Mitt Romney is first Mormon in U.S. history to become a presidential nominee for one of the country’s major political parties. His running mate, Paul Ryan, is Catholic, but this has caused far fewer waves in 2012 than John Kennedy’s religion did in 1960. Instead, it’s the presidential nominee’s faith that has brought attention to a religion once considered outside the mainstream of U.S. culture.
A 2012 Pew Forum on Religious and Public Life report, “Mormons in America: Certain in Their Beliefs, Uncertain of Their Place in Society,” captures Mormon attitudes on religion, politics and American society. The researchers conducted telephone interviews with 1,019 practicing Mormon adults in October and November 2011. Questions focused on four main issues for this community, also identified as LDS, or the Church of Jesus Christ of Latter-day Saints: Mormon identity; religious beliefs and practices; ideology, partisanship and economic views; and cultural and moral issues.
The study’s findings include:
- Mormons frequently perceive themselves as misunderstood by the rest of the American public. Sixty-two percent of those surveyed believe the American people know little or nothing about the Mormon faith, and more than two-thirds (68%) do not think that the American people see Mormonism as part of mainstream American society. Nearly half (46%) say there is significant discrimination against Mormons in the United States.
- More than two-thirds (69%) of Mormons surveyed say that “religion is very important to them, that they pray every day and that they go to church every week.” However, those surveyed were less committed to upholding certain rules on behavior, including avoiding coffee and tea (49%) and not watching R-rated movies (32%). More than one-quarter (27%) of Mormons surveyed have completed missionary work, including 43% of all men and 11% of women.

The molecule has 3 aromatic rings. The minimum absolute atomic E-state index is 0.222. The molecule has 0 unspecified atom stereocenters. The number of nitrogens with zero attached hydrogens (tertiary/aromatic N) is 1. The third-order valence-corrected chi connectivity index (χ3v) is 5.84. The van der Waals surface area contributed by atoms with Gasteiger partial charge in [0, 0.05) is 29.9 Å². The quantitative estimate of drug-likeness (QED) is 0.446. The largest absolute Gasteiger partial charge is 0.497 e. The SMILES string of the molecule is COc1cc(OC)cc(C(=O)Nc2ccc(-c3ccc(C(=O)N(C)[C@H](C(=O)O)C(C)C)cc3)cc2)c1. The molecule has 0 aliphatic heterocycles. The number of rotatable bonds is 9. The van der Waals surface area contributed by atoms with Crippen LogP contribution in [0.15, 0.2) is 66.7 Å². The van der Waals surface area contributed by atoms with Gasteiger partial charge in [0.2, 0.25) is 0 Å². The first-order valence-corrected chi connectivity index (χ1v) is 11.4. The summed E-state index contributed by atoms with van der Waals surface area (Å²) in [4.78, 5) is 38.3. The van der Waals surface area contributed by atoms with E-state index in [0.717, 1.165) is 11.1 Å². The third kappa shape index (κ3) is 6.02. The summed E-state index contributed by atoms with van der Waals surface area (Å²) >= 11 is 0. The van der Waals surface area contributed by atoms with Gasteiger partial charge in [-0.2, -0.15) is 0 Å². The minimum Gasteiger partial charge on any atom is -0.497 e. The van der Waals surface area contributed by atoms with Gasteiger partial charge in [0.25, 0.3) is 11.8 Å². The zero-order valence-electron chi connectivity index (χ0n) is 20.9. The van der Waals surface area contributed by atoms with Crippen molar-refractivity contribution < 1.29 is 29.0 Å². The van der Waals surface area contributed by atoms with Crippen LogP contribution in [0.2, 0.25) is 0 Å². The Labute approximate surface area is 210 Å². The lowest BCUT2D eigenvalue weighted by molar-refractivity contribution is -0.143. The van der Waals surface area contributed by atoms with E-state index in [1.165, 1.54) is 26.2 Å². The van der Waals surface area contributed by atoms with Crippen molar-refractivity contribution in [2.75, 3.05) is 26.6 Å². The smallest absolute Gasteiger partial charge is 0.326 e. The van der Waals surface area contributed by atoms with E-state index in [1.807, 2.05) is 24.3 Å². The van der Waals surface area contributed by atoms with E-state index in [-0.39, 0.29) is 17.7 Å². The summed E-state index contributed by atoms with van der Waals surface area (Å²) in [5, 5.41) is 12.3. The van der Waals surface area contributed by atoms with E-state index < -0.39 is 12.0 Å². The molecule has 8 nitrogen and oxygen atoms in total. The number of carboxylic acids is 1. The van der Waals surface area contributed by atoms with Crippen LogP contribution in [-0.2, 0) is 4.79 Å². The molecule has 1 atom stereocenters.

- Nearly three-quarters (75%) identify as Republicans or lean toward the political right. Very religious Mormons (74%) and Mormon men (73%) tend to be the most conservative; those with lower levels of religious commitment are more likely to identify as more liberal (15%).
- Mitt Romney, a Mormon candidate for the 2012 Republican presidential nomination, is viewed favorably by an estimated 62% of Mormon voters, while the candidacy of fellow Mormon and former Utah governor Jon Huntsman, Jr., was supported by half of Mormon voters. “Most Mormons surveyed (56%) think that the country is ready to elect a Mormon president, while one-third (32%) say the country is not ready for a Mormon president and 12% are unsure.”
- Nearly all (97%) of Mormon respondents consider themselves Christians. However, according to a previous survey, approximately half (47%) of white evangelical Christians believe that Mormons are not Christians and two-thirds (66%) feel that Mormonism is “very or somewhat different” than Christianity.
Although a majority of Mormons surveyed felt that they faced discrimination and that their religion is not well-understood, the researchers note that “most Mormons think that acceptance of Mormonism is on the rise…. More than six-in-ten (63%) say that the American people are becoming more likely to see Mormonism as mainstream.”